Eight cities in Utah now have idle-free ordinances in place; laws that could get anyone who leaves their car engine on while parked hit with a heavy fine.
The laws were meant to cut down on air pollution in Utah, a problem that some studies say is responsible for a significant percentage of our state’s lung cancer problems.
But now, six years after the ordinance first arrived in Salt Lake City, have things really gotten any better?
Utah’s idle-free ordinances
Every city has its own laws on letting cars on idle, but the broad strokes are the same. In most of the eight cities that have adopted idle-free ordinances, citizens are not allowed to leave their cars on when they aren’t either driving or stopped at a light.
In most cities, drivers have two minutes to shut their cars down before they start running the risk of getting a ticket. But in Sandy, where the laws are the strictest, you only have one minute to turn off the ignition, whether you’re waiting for your kids to get out of school or just sitting in the McDonald’s drive-through.
Theoretically speaking, that means you could even get fined for warming your car up in your own drive-way before starting your day. Salt Lake City’s ordinance only protects drivers warming up their cars if they need to defrost the window to see — although, in practice, there haven’t been any reports of anyone getting a ticket at their own home.
It seems like a law that every person who has ever been caught in a long line at a fast-food drive-through has broken, but not a lot of tickets have been handed out.
Since 2012, police have handed out 62 warnings to drivers idling their cars, but only eight people have actually been handed citations.
In a way, this is the law working as intended. Salt Lake City’s idle-free ordinance promises that anyone caught for the first time will only get a warning. A second offense can land you a fine of $160, while a third can bring that fine up to $210, but drivers get a $110 discount as long as they pay within ten days.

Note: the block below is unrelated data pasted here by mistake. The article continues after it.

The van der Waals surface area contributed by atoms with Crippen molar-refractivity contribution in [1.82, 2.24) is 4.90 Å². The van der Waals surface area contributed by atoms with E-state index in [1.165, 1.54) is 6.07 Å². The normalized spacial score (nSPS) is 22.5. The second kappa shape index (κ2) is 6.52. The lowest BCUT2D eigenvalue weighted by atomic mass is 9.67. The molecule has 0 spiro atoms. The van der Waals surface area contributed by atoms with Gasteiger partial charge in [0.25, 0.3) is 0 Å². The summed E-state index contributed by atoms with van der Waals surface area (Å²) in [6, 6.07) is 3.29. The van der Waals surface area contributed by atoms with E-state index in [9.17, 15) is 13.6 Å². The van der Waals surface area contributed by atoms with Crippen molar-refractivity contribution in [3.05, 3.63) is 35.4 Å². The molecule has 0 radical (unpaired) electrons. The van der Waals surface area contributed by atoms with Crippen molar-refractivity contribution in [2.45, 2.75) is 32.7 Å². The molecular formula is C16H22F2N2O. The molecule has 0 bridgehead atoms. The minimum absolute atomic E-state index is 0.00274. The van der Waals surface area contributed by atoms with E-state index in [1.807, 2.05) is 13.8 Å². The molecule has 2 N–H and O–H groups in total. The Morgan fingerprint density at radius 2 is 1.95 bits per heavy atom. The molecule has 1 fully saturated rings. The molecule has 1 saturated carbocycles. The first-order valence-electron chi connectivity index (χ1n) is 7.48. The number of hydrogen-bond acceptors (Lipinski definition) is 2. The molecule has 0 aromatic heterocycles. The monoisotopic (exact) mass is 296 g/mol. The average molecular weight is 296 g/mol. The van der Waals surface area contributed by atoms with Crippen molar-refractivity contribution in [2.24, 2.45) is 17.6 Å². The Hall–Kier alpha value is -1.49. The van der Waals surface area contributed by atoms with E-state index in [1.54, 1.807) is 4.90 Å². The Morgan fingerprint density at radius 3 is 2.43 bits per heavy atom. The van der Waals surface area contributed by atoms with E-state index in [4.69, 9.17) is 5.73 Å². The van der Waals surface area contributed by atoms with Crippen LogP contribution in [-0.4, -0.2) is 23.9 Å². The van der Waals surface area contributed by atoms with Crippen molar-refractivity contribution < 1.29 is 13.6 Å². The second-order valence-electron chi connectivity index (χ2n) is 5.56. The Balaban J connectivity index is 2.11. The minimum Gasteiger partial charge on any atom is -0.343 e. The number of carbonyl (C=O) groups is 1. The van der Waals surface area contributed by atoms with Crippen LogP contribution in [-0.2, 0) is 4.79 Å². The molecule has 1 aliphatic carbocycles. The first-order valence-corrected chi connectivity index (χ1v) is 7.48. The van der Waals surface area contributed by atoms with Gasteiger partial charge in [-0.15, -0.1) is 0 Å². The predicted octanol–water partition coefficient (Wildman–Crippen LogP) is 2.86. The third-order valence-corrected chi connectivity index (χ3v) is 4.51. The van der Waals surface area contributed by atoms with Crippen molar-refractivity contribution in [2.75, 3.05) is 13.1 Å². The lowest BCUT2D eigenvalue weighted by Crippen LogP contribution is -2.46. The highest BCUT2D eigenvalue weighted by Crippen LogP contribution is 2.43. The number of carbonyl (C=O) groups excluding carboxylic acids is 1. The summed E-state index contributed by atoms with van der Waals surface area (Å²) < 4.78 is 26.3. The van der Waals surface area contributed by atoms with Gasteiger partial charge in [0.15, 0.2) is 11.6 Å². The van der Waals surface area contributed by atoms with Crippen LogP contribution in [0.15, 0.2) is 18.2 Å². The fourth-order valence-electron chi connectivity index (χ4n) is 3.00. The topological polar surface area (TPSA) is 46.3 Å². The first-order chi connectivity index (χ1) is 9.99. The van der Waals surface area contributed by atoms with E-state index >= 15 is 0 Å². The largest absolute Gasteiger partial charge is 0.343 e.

The laws, then, haven’t exactly bankrupted Utah’s civilians. For the most part, they’ve been more a threat than something actually put into practice; but has that threat actually managed to change people’s behavior?
An effort to change attitudes
Air pollution has actually improved in Utah over the last few years, but, according to the Sutherland Institute, there’s no real reason to believe that change has anything to do with the government regulations. Instead, the improving air quality in Utah likely has more to do with technological advancements over the last few years.
Supporters of the idle-free movement, though, say that their main goal isn’t to make Utahns terrified to leave their cars on. Instead, they just want to change social attitudes.
Rep. Patrice Arent, D-Salt Lake City, during a celebration for the 11th anniversary of the Governor’s idle-free declaration, told the crowd: “We want to make idling as socially unacceptable as throwing litter out your car window.”
The movement, apparently, worked on Arent herself. When Salt Lake City first proposed the ordinance, she was one of its more vocal critics, complaining that the idea amounted to “micromanaging” cities.
It’s hard to measure how much it’s actually changed attitudes for the rest of the public, but its supporters are holding out hope that their movement is going to change the way we think about driving.
More to the story
Not everybody agrees that these ordinances are a good idea. When KSL Newsradio’s Dave & Dujanovic talked about this story on the air, Dave Noriega said: “This is classic legislation that makes you feel good but changes nothing.”
If you missed their conversation live on KSL Newsradio, you can still catch everything they had to say on the Dave & Dujanovic podcast.
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